Friday, June 26th, I was sitting at my desk working when an email came to my Inbox.  The subject line: “2 Pyrs Need Help.”  I, of course, stared at the email for a second and said “Here we go.”

Needless to say the email had two photos of two lovely Pyrs at the pound.  One male, one female, both surrendered by the owner because they were supposed to guard the goats, but instead opted to chase cars.  My first reaction was, naturally, a sour response of “Has the man heard of the word FENCE?”  I tend to be a bit sarcastic when it comes to people surrendering their animals for reasons such as this.  Regardless, I looked at these two pyrs, and I agonized, knowing that in any pound they are the first to go because there is no “holding period” for an owner to reclaim them. In addition, they are taking space for animals coming in who need this holding period, so by rule of thumb, they are euthanized first to make space.  This is a daily event, of course, but darn it…they had to be PYRS, didn’t they??  To boot…the male had a heart on his head.  Yes, a perfect heart in the middle of his forehead.

You know the rest, so I suppose there’s no real reason to go into detail.  My determination to hold off on intakes abandoned, discipline revoked, and two pyrs in the back of my Scion, snuggled in blankets and drunk from surgery.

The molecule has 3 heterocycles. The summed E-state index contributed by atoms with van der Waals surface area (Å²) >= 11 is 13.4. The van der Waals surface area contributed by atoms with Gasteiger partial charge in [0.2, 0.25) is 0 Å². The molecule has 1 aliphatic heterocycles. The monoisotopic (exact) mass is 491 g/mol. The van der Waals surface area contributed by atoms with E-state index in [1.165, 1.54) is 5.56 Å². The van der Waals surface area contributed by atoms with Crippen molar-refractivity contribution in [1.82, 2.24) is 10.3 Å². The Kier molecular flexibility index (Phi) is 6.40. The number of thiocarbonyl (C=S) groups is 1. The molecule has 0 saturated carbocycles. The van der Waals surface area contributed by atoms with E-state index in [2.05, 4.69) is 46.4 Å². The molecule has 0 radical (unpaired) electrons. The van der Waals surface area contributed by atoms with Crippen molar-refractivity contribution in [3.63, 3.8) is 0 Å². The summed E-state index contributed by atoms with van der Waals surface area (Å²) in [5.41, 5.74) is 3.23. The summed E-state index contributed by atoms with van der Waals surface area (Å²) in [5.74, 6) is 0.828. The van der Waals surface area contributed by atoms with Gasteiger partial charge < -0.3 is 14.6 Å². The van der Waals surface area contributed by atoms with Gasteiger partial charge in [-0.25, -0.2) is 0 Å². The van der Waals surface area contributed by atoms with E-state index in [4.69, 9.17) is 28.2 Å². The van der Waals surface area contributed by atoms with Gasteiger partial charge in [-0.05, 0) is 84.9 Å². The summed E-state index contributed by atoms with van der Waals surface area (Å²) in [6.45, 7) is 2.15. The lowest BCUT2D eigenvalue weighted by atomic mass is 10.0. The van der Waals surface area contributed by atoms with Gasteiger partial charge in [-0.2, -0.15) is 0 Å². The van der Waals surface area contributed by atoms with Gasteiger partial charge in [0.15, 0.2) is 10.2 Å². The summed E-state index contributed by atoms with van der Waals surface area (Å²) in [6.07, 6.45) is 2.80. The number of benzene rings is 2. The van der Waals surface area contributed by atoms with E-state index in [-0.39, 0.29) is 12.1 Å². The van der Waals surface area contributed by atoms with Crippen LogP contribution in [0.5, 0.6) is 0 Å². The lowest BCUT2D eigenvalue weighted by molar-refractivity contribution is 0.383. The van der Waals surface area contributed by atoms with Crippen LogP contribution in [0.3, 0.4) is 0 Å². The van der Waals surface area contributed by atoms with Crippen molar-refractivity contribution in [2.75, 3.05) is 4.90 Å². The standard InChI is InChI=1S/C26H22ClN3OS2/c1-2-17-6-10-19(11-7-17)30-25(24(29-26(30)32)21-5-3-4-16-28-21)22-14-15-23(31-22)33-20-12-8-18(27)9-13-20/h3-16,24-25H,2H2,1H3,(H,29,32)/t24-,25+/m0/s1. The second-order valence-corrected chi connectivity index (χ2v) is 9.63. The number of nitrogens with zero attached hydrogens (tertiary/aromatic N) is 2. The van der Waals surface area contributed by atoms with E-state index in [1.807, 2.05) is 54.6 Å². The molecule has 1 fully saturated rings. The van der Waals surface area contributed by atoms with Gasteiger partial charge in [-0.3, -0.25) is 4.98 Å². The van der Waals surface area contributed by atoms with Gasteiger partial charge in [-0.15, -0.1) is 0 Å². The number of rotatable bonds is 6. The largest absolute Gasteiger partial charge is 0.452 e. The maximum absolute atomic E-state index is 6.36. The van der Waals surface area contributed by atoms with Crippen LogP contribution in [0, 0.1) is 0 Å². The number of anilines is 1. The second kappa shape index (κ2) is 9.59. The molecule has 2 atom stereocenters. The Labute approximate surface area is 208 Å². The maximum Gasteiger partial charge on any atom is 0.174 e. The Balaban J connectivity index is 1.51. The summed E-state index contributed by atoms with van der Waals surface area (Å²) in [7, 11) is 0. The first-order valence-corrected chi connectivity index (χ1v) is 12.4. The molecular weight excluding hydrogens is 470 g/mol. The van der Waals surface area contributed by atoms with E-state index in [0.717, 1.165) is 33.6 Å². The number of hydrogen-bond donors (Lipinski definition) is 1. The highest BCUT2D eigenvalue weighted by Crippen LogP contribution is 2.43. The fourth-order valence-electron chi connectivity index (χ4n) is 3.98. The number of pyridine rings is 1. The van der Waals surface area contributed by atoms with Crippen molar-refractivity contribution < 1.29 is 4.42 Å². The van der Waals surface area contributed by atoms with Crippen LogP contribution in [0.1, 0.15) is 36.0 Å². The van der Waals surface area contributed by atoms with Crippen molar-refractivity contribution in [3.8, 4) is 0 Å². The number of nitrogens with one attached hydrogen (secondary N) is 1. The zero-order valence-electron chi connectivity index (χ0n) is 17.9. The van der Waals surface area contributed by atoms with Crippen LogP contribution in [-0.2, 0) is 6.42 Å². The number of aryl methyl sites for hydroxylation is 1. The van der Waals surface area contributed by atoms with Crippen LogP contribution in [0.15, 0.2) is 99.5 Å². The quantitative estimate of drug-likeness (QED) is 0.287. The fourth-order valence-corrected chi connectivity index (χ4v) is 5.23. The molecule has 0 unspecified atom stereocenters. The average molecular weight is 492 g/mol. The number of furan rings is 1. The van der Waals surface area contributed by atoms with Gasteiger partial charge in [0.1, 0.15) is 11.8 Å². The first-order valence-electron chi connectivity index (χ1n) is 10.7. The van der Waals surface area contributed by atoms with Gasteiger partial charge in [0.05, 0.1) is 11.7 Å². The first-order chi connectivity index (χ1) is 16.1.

The [insert dirty word that describes previous owner] that surrendered these dogs, in my opinion, should have perhaps opted to feed them.  Of course, I could be way out of line and overly sensitive, but I typically encourage the eating routine with animals, as opposed to letting them wither away miserably while internal organs shut down.  I know, I know…I seem a little “crazy” in that sense, but I happen to think it’s a nice way to go.

Instead, [insert dirty word that describes previous owner] took the road less traveled and didn’t provide much food, if any, for these two sweeties.  So, I told them their past was now deleted and we were starting fresh…and by golly, this included food.  As a result, I gave them exciting new names and lo-n-behold…FOOD!!!

Casanova, the young male, is a year and a half old, and somewhere around 80lbs of skin and bones.  I’ll find out his exact weight at our vet appointment, but he is extremely emaciated and his skin is in need of care.  He is also a big, long legged dork with a big goofy head. 😀 He’s starving for attention, although a bit shy for the first few seconds, but then all over you the next with hugs and kisses!  He bops around and dances, sort of resembling a playful calf with no coordination.  You have to be a tad solidified into the ground so he doesn’t trample you with smoochies, but he is quickly learning that a gentle kiss is just as good as a “land on top of you with all fours and sop up your face” kind of kiss.  He also loves to roll on his back and paw you, then do a bit of a back dance, and paw you again.  He is such a big GOOFball and makes me cackle with laughter.  You can’t help but love the big, funny lug…and if that’s not enough he has that huge HEART smack in the middle of his forehead.  I’ve never seen anything like it!  It’s the most original and specific design of God’s work I think I’ve ever seen.  See for yourself!